I was stationed at Fort Sill, 17th Field Artillery Brigade, after my oversees tour. I instantly made friends with my fellow soldiers and we became stronger, as a family, than anything I had previously experienced.  They were my brothers and my sisters-in-arms, of whom I would have gladly and without hesitation given my life for in any situation.  We created bonds that couldn’t be broken.  A lot happened in a short time, when suddenly, my unit was one called to prepare to join forces in a far away country and go to war.  At the time, I was dating a girl who had become like a best friend and I fell head-over-heals in love.  We decided to get married just a few months before I was scheduled to ship off overseas to Iraq. Also, right before that time I had gone to a hospital in Seattle to have the previously mentioned tumor removed from my leg.

After a ton of training and preparations, my unit was shipped overseas to Operation Iraqi Freedom in March of 2003.  We arrived in Kuwait and went through more training and waiting, before finally convoying north through Baghdad to Balad, Iraq.  For the first few months, life was rough.  Everywhere we went was life threatening or so unfamiliar it seemed almost surreal.  Not long after we had gotten there, two of our brothers-in-arms were cut off from a convoy and taken by the enemy forces. They gave the ultimate sacrifice through service to our country and were killed by said forces before we were able to rescue them. This obviously hit our unit hard and from that point on we never fully recovered from the trauma.

I could tell the story about the kid who tried to sell us his sister for some food and water, or about the desolation and destruction we saw that was left over from the previous wars (mainly Desert Storm). I could explain how we thought we were fighting the “good fight” to help protect our friends and family back home from this threat of so called “weapons of mass destruction” (of which there were none to be found), or how we were delivering a people from a dictatorship that oppressed them and took everything from them.  Sure, there was a lot of misinformation and lies told both to us and by us, but it wasn’t all terrible. We also gave water and power to schools and communities who had never experienced such things. We spent time rebuilding roads, infrastructure and buildings torn apart by war.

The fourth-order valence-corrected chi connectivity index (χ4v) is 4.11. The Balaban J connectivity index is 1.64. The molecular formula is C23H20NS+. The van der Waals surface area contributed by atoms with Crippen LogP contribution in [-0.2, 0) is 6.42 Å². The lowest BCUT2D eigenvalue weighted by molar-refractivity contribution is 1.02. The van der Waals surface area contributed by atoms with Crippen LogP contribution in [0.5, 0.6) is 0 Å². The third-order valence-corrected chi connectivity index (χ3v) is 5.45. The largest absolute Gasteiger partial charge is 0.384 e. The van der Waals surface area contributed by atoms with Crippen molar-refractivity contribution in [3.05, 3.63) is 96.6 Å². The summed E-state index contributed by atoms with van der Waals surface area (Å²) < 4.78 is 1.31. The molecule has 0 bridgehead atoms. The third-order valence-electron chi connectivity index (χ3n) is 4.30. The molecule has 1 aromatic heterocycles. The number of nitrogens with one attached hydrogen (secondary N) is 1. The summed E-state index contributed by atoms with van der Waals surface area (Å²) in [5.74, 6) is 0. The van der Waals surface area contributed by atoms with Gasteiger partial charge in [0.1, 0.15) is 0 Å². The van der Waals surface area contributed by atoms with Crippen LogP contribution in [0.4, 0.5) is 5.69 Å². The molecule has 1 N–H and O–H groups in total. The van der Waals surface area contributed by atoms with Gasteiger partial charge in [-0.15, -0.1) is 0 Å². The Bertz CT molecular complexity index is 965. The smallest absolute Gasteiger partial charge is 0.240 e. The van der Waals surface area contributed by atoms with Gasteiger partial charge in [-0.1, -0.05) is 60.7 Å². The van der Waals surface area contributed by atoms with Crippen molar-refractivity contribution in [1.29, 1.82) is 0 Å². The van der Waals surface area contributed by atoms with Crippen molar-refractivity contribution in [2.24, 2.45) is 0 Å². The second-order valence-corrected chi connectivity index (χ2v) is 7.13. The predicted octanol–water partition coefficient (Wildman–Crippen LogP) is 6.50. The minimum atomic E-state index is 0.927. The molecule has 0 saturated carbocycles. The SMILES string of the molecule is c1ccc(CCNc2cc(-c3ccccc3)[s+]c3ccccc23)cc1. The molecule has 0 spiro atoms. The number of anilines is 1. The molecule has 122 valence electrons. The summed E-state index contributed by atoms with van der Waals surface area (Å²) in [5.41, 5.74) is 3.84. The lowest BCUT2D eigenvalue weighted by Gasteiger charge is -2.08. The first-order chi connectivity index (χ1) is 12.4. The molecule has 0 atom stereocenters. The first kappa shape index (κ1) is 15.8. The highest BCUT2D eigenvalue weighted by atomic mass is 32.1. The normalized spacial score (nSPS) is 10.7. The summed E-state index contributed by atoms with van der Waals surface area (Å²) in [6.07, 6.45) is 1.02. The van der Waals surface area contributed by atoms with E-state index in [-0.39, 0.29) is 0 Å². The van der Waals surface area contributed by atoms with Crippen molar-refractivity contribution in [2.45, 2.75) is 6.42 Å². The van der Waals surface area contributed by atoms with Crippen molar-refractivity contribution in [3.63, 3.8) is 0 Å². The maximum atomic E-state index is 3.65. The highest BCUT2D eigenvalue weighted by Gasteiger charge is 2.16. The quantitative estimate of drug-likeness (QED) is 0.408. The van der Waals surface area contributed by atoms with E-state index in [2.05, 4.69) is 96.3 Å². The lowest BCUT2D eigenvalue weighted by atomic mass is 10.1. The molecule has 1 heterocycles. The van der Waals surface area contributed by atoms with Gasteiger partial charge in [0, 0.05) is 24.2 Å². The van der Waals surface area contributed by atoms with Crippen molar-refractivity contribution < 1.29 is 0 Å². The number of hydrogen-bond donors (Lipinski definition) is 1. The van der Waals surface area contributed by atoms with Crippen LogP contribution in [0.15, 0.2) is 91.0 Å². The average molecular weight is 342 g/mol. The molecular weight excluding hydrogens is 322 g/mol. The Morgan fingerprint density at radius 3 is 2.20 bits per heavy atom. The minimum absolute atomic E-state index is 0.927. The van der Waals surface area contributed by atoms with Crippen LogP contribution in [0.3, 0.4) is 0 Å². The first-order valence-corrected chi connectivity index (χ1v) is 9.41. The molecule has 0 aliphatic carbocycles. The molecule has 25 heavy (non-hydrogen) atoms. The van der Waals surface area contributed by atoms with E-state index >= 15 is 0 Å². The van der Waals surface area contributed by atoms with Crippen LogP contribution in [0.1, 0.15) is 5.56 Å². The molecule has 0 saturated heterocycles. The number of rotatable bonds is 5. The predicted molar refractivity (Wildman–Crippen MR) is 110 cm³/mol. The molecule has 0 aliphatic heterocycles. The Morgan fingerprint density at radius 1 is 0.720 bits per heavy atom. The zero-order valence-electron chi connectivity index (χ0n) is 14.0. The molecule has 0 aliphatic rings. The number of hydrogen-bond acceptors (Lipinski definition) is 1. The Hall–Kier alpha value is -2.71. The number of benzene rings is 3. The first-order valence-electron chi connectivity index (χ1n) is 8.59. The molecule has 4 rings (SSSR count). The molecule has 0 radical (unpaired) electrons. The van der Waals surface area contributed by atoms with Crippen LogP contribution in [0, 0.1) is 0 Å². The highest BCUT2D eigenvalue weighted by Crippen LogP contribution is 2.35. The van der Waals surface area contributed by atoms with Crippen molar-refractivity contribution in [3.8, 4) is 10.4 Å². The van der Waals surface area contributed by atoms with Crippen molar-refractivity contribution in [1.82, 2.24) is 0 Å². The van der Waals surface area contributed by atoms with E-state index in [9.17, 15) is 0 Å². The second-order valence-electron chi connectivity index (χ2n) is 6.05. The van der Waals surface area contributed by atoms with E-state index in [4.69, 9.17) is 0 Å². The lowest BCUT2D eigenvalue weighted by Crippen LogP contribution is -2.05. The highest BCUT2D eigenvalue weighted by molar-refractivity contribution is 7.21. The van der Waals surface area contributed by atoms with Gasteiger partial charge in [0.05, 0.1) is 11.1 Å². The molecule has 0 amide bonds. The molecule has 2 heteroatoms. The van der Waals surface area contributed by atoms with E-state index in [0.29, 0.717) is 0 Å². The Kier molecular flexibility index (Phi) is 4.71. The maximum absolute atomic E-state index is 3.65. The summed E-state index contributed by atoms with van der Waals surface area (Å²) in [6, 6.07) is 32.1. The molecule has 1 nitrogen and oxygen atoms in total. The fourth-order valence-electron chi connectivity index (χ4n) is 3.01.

Through all of that, one of my fellow soldiers, my best friend and the best man at my wedding, was overcome with darkness that led to him taking his own life in the bunker we had built that was designed to save our lives from the many mortar shells fired at our forces nightly. We were attacked by so many mortars that our camp was known as Mortarville.  On top of that was the constant fear of death, the ugliness we saw and the inhumane way some people were being treated.  It took its toll even on the strongest of us. My best friend, Dustin, was one on which that toll was too much to pay, so he paid with his life.  It was the hardest thing I had ever dealt with and was misshapen by the war that led to so much death and destruction

 I ended up losing my faith in God and humanity in general, and I came home to a country I didn’t even recognize. We saw ribbons and magnets on vehicles, signs and billboards that congratulated us and thanked us for our service. We saw a people who had apparently set their differences aside and came together as one, all in the name of war and, ultimately, peace.  But it seemed all too forced and ingenuine to those of us who knew the truth… that war, for whatever purpose, brings nothing but death and destruction. I felt like I couldn’t respect myself or the people we were supposedly protecting. I hated mankind for the things it allowed to happen.

I had my marriage annulled and I split from my wife due to reasons out of our control.  The war was just as hard on her as it was on me, but I wasn’t in a place of understanding at the time that would have led to us staying together. I’d like to say I forgive her for the things that led to our divorce but, honestly, there is nothing to forgive because none of it was any fault of her own. I was honorably discharged from the Army shortly after that.

 I lost touch with God and fell into a darkness so overwhelming, I tried to take my own life. I was sent to Veterans Hospitals on multiple occasions when my family noticed how dark I had gotten and were worried for my life. I was deceived by the Devil himself when I read a little black book called, “The Satanic Bible” by Anton Szandor LaVey.  In my darkness those words made sense to me and I became a Satanist. I worshipped myself, material things and money.  I didn’t care what happened to other people and I honestly wished death upon the entire world.  I started doing hard drugs like heroin and methamphetamines.  They took precedence even over my family and friends. And in one of my darker hours, I was sent to a local rehab clinic to get help.